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Japanese court rejects request to extend Ghosn's detention

Eric Piermont, AFP | In this file photo taken on September 15, 2017, Renault-Nissan Chairman and CEO Carlos Ghosn looks on as he addresses a press conference in Paris to present the Renault Nissan group strategy.

Auto tycoon Carlos Ghosn could soon be freed on bail after a Japanese court Thursday rejected prosecutors' request to extend his detention, in a move nearly as unexpected as his sudden arrest.


The 64-year-old car boss has been in a Japanese detention centre since his arrest on November 19 for alleged financial misconduct sent shockwaves through the business world.

But in another stunning development, the Tokyo District Court said prosecutors had filed a bid to extend his detention on December 20, but it was "rejected".

This paved the way for a potential release as early as Friday, according to public broadcaster NHK.

Ghosn's lawyers are expected to request bail while prosecutors will appeal the court decision, according to local news agency Jiji Press.

Prosecutors had formally charged him on December 10 with financial misconduct for allegedly under-declaring his income by some five billion yen ($44 million) between 2010 and 2015.

At the same time, they re-arrested him on suspicion of also under-reporting his income by a further four billion yen over the past three years. He has not formally been charged over this allegation.

Ghosn's detention threw the spotlight on the Japanese legal system where suspects can be held for long periods.

He is being held in a one-man cell in a detention centre in northern Tokyo measuring just three tatami mats -- around five square metres (54 square feet) -- a far cry from the lavish lifestyle that previously attracted criticism.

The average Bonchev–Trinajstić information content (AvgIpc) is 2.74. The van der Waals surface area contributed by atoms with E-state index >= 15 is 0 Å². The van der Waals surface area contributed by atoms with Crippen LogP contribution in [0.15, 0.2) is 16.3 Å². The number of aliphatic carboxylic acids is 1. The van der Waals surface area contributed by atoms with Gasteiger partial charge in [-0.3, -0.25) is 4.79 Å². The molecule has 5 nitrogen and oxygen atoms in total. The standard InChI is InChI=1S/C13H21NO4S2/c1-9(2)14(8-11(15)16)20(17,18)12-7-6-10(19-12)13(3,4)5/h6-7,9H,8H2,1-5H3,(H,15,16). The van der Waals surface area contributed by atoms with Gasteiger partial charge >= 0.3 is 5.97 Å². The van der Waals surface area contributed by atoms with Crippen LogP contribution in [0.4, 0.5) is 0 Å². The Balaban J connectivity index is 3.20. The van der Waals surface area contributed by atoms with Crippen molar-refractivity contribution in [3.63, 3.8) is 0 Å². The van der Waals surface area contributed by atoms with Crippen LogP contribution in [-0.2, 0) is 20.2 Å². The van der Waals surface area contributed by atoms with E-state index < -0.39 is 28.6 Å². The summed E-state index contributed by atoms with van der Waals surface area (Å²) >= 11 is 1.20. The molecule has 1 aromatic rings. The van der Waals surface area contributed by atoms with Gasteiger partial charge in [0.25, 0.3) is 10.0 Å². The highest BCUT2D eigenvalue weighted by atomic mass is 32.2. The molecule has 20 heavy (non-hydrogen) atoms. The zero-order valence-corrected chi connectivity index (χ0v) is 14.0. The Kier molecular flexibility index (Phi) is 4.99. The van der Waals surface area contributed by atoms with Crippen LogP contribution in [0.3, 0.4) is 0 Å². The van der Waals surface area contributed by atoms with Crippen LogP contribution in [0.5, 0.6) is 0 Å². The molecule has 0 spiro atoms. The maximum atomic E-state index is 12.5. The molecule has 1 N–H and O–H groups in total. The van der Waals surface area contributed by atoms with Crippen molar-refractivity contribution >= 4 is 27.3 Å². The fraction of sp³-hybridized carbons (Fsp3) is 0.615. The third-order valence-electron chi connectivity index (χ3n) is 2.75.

Ghosn has told embassy visitors he is being well treated but has complained of the winter cold and the rice-based food.

Nevertheless, sources at French car giant Renault describe his frame of mind as "combative" as he fights the charges against him.

'Personal effects'

In addition to charges against Ghosn and his right-hand man Greg Kelly, prosecutors had also indicted Nissan itself, as the company submitted the official documents that under-reported the income.

Ghosn's arrest on November 19 unleashed a firestorm through the three-way car alliance of Nissan, Renault and Mitsubishi Motors -- which together sold more vehicles than any other group last year.

Nissan and Mitsubishi Motors promptly sacked the tycoon as chairman but Renault kept him on and appointed an interim boss as it waited to assess the legal procedures against him.

On Monday, Nissan failed to agree a replacement as chairman amid growing tensions with the French firm.

Renault owns 43 percent of Nissan but the Japanese firm now makes more money, leading to rifts within the tie-up that Ghosn forged and was credited with holding together.

A newly formed committee looking into governance at Nissan is to report its findings by March, but the decision on a new chairman could potentially stretch beyond that, said current CEO Hiroto Saikawa.

In addition to the formal charge of financial misconduct, Ghosn has been accused of a variety of other unproven allegations, including using Nissan funds to purchase a string of luxury homes around the world.

One of these homes -- a luxurious, 800-square-meter (8,600 square-foot) spread with ocean views over Rio de Janeiro's famous Copacabana Beach -- has become the subject of a legal battle on the other side of the world, where Ghosn now resides.

Last week, Ghosn family members entered the flat, removed "personal effects" and opened the safes, according to Nissan.

This followed a court order giving Ghosn's representatives access despite objections from the Japanese firm.


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